Last year in October, the Netherlands legalized its online gambling market. The country effectively implemented regulations for the activity that ensured player protection, proper licensing and issued licenses to 24 gambling operators to date. While the market has now been operating for more than a year, and a gambling-focused regulator continues to monitor the activities, former gamblers that lost money before the legalization are now seeking to have money back from gambling operators, a new report reveals.
One Hundred Dutch Gamblers Want Lost Money Back
Online gambling companies offered their services to Dutch customers before the licensing. This enabled customers to spend as much as they want on gambling which made them the perfect prey for some operators. Earlier this year, the Netherlands acknowledged that the gambling companies that offered their services before the legalization of the market operated illegally.
Now, a new report released by Volkskrant reveals that nearly 100 ex-gamblers are demanding to receive money that they lost to online gambling. The victims contacted lawyer Benzi Loonstein for support after being impacted by the losses which for some were in hundreds of thousands of euros. According to the lawyer, most of the people that contacted him were “young and vulnerable.”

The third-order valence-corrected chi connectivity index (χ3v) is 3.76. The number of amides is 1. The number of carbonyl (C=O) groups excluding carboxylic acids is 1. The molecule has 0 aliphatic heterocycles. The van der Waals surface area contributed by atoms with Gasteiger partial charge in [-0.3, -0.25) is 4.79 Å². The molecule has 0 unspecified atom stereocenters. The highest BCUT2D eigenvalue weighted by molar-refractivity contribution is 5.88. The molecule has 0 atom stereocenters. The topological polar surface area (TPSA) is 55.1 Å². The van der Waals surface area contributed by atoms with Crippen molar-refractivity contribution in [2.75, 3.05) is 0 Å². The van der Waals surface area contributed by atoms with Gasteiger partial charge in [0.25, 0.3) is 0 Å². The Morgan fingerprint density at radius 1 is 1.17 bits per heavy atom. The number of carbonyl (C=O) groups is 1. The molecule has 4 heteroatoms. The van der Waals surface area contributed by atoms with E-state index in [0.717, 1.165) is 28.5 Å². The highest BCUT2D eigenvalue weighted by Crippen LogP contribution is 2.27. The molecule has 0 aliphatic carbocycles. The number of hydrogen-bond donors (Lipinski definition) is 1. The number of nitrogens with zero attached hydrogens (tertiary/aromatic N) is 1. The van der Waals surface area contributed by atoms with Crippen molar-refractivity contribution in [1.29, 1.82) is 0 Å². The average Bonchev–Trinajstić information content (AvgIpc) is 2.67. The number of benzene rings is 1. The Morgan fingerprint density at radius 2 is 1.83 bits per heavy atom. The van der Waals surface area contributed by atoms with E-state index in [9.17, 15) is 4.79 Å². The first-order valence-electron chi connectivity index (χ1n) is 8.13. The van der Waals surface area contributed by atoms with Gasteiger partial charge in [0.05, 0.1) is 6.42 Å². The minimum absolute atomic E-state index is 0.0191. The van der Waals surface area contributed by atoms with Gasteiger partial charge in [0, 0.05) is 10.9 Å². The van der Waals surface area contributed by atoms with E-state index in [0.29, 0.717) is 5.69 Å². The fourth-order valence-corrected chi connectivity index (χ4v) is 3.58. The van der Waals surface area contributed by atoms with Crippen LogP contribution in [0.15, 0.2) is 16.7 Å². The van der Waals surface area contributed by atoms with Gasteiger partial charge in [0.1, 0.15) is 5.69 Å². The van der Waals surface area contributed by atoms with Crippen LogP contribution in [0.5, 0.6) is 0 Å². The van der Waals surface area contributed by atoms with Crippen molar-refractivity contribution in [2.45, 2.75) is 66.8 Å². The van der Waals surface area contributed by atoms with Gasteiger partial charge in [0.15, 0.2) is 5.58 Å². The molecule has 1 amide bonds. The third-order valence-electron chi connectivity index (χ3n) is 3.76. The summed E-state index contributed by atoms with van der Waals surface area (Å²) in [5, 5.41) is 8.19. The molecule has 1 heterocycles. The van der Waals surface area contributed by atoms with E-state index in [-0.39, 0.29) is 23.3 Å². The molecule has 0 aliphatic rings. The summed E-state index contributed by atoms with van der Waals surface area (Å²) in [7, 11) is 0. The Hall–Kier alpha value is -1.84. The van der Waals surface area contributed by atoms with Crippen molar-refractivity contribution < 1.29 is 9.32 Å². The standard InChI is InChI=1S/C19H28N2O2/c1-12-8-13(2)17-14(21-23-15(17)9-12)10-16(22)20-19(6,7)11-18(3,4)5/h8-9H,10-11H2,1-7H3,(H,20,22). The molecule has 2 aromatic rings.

Bonuses and Gifts Fueled Gambling Addiction
After participating in online gambling, before the activity was legalized, some of the affected lost their homes or jobs, while others destroyed their relationships and piled up debt. While the gamblers decided to participate voluntarily, Loonstein explained that many of them were pushed further into gambling by receiving gifts, bonuses or other offers from the gambling operators. Those methods helped push even people who occasionally enjoyed gaming into losing thousands.
It is unclear whether any of the operators that offered their services to Dutch customers before the legalization of the online gambling market had methods to control losses or prevent gambling harm. Currently, under the existing regulations in the Netherlands, licensed operators must adhere to responsible gambling practices and prevent gambling harm by identifying signs of problem gambling.
Likely, this wasn’t the case before the legalization of the market, Loonstein reveals. The recent report told the story of one person that lost all his savings to gambling. They started with a single €100 ($106) bet, but in the end, lost more than €150,000 ($158,600) for only a year and a half. This same customer revealed that they were assigned a VIP manager that was constantly in contact with them, further fueling their spending.
This was only one of the people that contacted Loonstein and is now demanding to receive their money back from gambling companies. Those legal efforts do not come as a surprise, as gamblers in other countries such as Austria and Germany have already won cases after filing similar legal challenges involving the offering of illegal gambling services.